How are Renal Tumors Diagnosed?

There are no routine lab tests to find kidney cancer. Often tumors are found during genetic screening or when you see a doctor about another problem. If your doctor thinks you have a kidney tumor, he/she might send you to see a urologist. A urologist is a doctor who specializes in the genitourinary system. When you see your urologist, they will ask you questions about your symptoms and health. They will give you a physical exam, order lab tests and may take pictures of your body.

Some common tests and procedures for renal tumors

Your doctor may use many tests and procedures to make a diagnosis. Here are some that you might expect: 

  • Physical exam and history is when your healthcare provider checks your body and asks you questions about your health and family. He/she will check for lumps or any other unusual signs. Your health habits, past illnesses and treatments will also be discussed. 
  • Basic or complete metabolic panel (CMP), also called a blood chemistry, is used to evaluate organ function and check for certain conditions.
  • Complete Blood Count (CBC) checks for certain substances. If amounts are higher or lower than normal, that may be a sign of disease. 
  • Urinalysis checks for infection, blood and protein in your urine. 
  • Kidney function tests check how well the kidneys are working. They show if the kidneys are getting rid of waste the right way.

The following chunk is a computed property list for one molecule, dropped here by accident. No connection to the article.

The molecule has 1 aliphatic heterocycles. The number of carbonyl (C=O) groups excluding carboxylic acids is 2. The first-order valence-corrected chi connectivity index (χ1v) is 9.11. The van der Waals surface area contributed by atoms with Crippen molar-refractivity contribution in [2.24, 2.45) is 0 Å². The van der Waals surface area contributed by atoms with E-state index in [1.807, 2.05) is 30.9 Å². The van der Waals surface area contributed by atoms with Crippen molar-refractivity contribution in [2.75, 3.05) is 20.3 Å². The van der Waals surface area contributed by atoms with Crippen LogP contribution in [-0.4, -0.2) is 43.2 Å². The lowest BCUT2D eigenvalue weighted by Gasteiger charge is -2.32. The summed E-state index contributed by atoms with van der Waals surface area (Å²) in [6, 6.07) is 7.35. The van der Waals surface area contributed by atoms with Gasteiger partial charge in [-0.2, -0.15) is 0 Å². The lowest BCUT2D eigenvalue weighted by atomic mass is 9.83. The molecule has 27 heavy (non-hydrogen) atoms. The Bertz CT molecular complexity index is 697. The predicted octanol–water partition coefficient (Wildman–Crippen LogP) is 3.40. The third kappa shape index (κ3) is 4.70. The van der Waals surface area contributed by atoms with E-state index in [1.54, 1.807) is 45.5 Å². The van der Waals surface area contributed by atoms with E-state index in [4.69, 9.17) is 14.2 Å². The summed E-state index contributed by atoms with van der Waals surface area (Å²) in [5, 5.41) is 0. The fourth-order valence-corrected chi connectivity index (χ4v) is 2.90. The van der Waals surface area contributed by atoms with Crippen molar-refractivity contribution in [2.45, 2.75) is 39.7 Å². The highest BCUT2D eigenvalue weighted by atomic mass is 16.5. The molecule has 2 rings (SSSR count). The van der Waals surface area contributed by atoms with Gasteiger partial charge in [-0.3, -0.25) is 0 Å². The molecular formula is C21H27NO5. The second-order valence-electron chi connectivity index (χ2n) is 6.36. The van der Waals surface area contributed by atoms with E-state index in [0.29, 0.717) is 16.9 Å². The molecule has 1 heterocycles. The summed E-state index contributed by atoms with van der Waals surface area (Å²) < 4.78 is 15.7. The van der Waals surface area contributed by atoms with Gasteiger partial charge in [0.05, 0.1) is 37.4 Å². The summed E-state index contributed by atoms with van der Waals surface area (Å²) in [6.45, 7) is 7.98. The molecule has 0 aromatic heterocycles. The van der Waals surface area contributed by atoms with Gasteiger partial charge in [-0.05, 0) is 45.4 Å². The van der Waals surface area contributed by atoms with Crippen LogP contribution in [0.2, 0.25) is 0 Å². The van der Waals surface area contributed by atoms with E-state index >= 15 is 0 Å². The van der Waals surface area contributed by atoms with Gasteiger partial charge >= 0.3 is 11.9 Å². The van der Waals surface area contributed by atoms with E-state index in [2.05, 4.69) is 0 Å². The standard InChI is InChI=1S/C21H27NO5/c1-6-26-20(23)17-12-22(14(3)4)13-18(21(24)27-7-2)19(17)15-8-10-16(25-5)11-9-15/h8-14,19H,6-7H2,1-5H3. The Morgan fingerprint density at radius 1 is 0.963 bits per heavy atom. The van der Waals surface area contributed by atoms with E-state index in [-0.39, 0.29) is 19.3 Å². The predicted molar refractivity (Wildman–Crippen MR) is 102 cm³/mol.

• Ultrasounds take pictures of your kidneys and organs. 

Imaging Tests:

  • CT scan (CAT scan or computed tomography) and MRI (magnetic resonance imaging) are useful for diagnosing and staging renal masses. They can show which kidney is affected, whether the cancer has spread and if other glands or organs are involved. 
  • Chest x-rays help to find out what stage your cancer is. A mass in your chest usually suggests your tumor has spread. 
  • Bone scans may be done if you have bone pain or neurologic (nerve) symptoms.

Renal mass biopsy may be done to find out what type of tumor you may have. A biopsy is when cells or tiny parts of an organ are removed and studied. A pathologist views the sample under a microscope. The biopsy will show if the tumor started in another part of your body or if it started in the kidney. A biopsy may also tell if there is an infection, such as an abscess. It can help find cancer and make better treatment choices.